Just a few days ago, Rodan + Fields, the supercharged social media–fueled skin care empire founded by dermatologists Drs. Katie Rodan and Kathy Fields, was awarded the title of the number-one beauty brand in both the United States and North America by Euromonitor, a market research company. With sales revenue reaching into the billions and women from coast to coast singing their praises about the skin-transforming effects of the multiprong kits (Facebook and Instagram before-and-afters further drive home the point that they really work), it was only a matter of time before the beloved brand received some slack from users. But this goes beyond normal Internet trolling that typically involves slamming the efficacy of the brand, as a potential class-action lawsuit is being brought to light.
In 2016, Rodan + Fields (or R+F as its fans and multitier marketing sales reps refer to it as) launched one of its biggest hits to date, Lash Boost ($150). Containing keratin, biotin, panthenol, petides and a slew of other ingredients, the no-prescription-required lash product purportedly generated over $200 million in sales in just one year.
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While some users, like the four plaintiffs who brought forward the suit claiming they experienced reactions after using the product including “bumps on the eyes, flaky patches, burning, swelling, crusting and pain, among other things” and also have alleged “deceptive labeling and unlawful marketing” of Lash Boost, and that R + F “failed to disclose the harmful side effects linked to an ingredient in their Lash Boost product,” have posted on beauty forums and blogs that Lash Boost has caused their eyes to become irritated or develop discoloration along their lash lines come morning, many have admitted to being so addicted to the lash-lengthening benefits of the product that they can’t break the habit no matter what. It’s just that good. (I can attest to this firsthand. Since using it, my lashes have grown to the point that they literally reach the lowest point of my eyebrows and I have a hard time keeping my mascara from smearing on my lids due to tips that are so long).
The ingredient in question here is isopropyl cloprostenate, which can be found on the ingredient list of numerous products that claim to enhance and condition the lashes. Despite its extensive use, the active ingredient in doubt, which is not FDA-approved as a drug, has had a somewhat controversial track record (isopropyl cloprostenate falls under Canada’s more stringent cosmetic guidelines, and therefore, Lash Boost is not available there). In years past, other beauty brands that sold lash products with the ingredient were under fire by FDA warnings about potential serious side effects—irritation, changes in iris color, inflammation and even eye pressure changes—forcing many manufacturers to reformulate their products, although several still make use of isopropyl cloprostenate. Whereas other brands made claims to grow longer, better lashes, which attracted unsolicited FDA attention and put the ingredient under intense analysis, Lash Boost doesn’t. On the R + F website, the product is marketed toward getting, “the appearance of lush, longer-looking lashes” with a formula that “improves the appearance of lash volume and length.”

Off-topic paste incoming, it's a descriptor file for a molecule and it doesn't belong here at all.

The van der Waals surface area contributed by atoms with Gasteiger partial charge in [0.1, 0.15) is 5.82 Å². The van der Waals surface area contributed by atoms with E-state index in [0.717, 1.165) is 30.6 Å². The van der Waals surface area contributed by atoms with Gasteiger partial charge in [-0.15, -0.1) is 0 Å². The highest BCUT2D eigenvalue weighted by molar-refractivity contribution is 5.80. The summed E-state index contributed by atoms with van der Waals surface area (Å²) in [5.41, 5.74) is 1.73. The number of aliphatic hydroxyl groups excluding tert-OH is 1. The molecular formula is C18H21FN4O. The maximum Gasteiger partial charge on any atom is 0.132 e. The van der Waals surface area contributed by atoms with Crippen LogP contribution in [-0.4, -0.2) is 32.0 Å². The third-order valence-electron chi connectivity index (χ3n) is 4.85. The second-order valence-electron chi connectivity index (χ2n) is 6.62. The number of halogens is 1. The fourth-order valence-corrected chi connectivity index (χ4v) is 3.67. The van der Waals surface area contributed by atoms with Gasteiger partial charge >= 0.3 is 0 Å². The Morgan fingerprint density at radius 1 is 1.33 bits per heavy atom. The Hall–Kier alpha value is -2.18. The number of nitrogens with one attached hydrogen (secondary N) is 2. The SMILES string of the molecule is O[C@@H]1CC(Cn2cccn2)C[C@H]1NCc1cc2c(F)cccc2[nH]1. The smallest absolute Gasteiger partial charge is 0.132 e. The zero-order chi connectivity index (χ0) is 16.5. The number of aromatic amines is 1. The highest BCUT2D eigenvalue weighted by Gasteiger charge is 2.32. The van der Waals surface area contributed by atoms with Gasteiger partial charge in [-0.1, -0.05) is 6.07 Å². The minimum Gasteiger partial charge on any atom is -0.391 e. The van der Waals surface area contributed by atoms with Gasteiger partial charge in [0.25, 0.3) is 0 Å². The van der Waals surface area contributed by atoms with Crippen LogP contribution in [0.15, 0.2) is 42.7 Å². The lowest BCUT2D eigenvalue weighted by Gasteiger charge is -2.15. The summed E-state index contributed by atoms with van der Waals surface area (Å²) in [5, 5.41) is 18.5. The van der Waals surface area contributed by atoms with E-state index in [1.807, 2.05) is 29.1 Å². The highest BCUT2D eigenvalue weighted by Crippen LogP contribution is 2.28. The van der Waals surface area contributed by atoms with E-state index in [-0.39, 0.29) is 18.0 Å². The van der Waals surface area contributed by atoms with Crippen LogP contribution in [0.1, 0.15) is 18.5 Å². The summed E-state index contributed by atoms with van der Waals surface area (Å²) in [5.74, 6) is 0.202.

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In response to the claims, a representative for R + F provided Racked.com with the following statement:
The Company vigorously denies the allegations in the Complaint, and stands behind the safety and efficacy of Lash Boost. We are going to let the specifics of our legal defense play out in court. Lash Boost is intended for use as a cosmetic and as such, has been consistently advertised as improving the appearance of eyelashes. As with any cosmetic, Lash Boost may cause irritation in some users, especially if it is misused. R+F provides clear directions to users, including those who experience irritations. Many of the allegations involve unrelated products, including prescription products that have different ingredients and formulations.
Of course, both the product packaging and Lash Boost landing page provide explicit details in the instructions for use and warning label.
Where this will all net out is unknown, and it’s probably too soon to tell. But it’s not the first time, and probably not the last time, that lash boosters are experiencing microscopic scrutiny of this kind.
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